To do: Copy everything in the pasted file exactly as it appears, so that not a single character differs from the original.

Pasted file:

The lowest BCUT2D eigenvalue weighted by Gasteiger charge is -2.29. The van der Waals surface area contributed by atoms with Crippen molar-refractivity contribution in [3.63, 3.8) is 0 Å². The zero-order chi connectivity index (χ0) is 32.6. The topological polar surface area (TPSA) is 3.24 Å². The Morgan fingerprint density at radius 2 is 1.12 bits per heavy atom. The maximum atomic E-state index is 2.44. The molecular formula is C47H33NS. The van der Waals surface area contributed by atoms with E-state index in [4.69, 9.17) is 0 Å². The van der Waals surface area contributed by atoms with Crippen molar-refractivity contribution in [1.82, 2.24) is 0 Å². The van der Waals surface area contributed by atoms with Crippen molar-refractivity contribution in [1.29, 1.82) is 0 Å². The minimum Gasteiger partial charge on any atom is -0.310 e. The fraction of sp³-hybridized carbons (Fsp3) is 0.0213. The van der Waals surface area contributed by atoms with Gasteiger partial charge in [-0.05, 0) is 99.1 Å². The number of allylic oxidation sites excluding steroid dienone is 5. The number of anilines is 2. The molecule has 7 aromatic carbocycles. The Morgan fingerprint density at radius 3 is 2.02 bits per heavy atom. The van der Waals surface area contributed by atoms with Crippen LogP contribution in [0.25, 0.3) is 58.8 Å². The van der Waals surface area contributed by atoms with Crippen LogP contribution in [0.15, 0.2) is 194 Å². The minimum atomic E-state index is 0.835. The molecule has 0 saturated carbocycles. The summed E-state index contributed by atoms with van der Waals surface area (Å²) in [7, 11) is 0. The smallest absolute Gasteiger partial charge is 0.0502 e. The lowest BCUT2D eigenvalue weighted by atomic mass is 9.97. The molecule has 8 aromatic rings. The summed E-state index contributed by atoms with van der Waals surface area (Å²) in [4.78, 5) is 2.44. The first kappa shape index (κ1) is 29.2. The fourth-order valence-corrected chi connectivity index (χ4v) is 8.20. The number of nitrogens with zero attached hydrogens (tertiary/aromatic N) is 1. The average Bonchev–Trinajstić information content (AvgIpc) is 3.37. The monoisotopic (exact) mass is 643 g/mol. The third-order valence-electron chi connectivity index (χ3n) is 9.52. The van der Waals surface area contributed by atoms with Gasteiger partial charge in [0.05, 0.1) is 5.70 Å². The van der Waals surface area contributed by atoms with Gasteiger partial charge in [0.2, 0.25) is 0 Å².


The lowest BCUT2D eigenvalue weighted by Gasteiger charge is -2.29. The van der Waals surface area contributed by atoms with Crippen molar-refractivity contribution in [3.63, 3.8) is 0 Å². The zero-order chi connectivity index (χ0) is 32.6. The topological polar surface area (TPSA) is 3.24 Å². The Morgan fingerprint density at radius 2 is 1.12 bits per heavy atom. The maximum atomic E-state index is 2.44. The molecular formula is C47H33NS. The van der Waals surface area contributed by atoms with E-state index in [4.69, 9.17) is 0 Å². The van der Waals surface area contributed by atoms with Crippen molar-refractivity contribution in [1.82, 2.24) is 0 Å². The van der Waals surface area contributed by atoms with Crippen molar-refractivity contribution in [1.29, 1.82) is 0 Å². The minimum Gasteiger partial charge on any atom is -0.310 e. The fraction of sp³-hybridized carbons (Fsp3) is 0.0213. The van der Waals surface area contributed by atoms with Gasteiger partial charge in [-0.05, 0) is 99.1 Å². The number of allylic oxidation sites excluding steroid dienone is 5. The number of anilines is 2. The molecule has 7 aromatic carbocycles. The Morgan fingerprint density at radius 3 is 2.02 bits per heavy atom. The van der Waals surface area contributed by atoms with Crippen LogP contribution in [0.25, 0.3) is 58.8 Å². The van der Waals surface area contributed by atoms with Crippen LogP contribution in [0.15, 0.2) is 194 Å². The minimum atomic E-state index is 0.835. The molecule has 0 saturated carbocycles. The summed E-state index contributed by atoms with van der Waals surface area (Å²) in [7, 11) is 0. The smallest absolute Gasteiger partial charge is 0.0502 e. The lowest BCUT2D eigenvalue weighted by atomic mass is 9.97. The molecule has 8 aromatic rings. The summed E-state index contributed by atoms with van der Waals surface area (Å²) in [4.78, 5) is 2.44. The first kappa shape index (κ1) is 29.2. The fourth-order valence-corrected chi connectivity index (χ4v) is 8.20. The number of nitrogens with zero attached hydrogens (tertiary/aromatic N) is 1. The average Bonchev–Trinajstić information content (AvgIpc) is 3.37. The monoisotopic (exact) mass is 643 g/mol. The third-order valence-electron chi connectivity index (χ3n) is 9.52. The van der Waals surface area contributed by atoms with Gasteiger partial charge in [0.05, 0.1) is 5.70 Å². The van der Waals surface area contributed by atoms with Gasteiger partial charge in [0.2, 0.25) is 0 Å².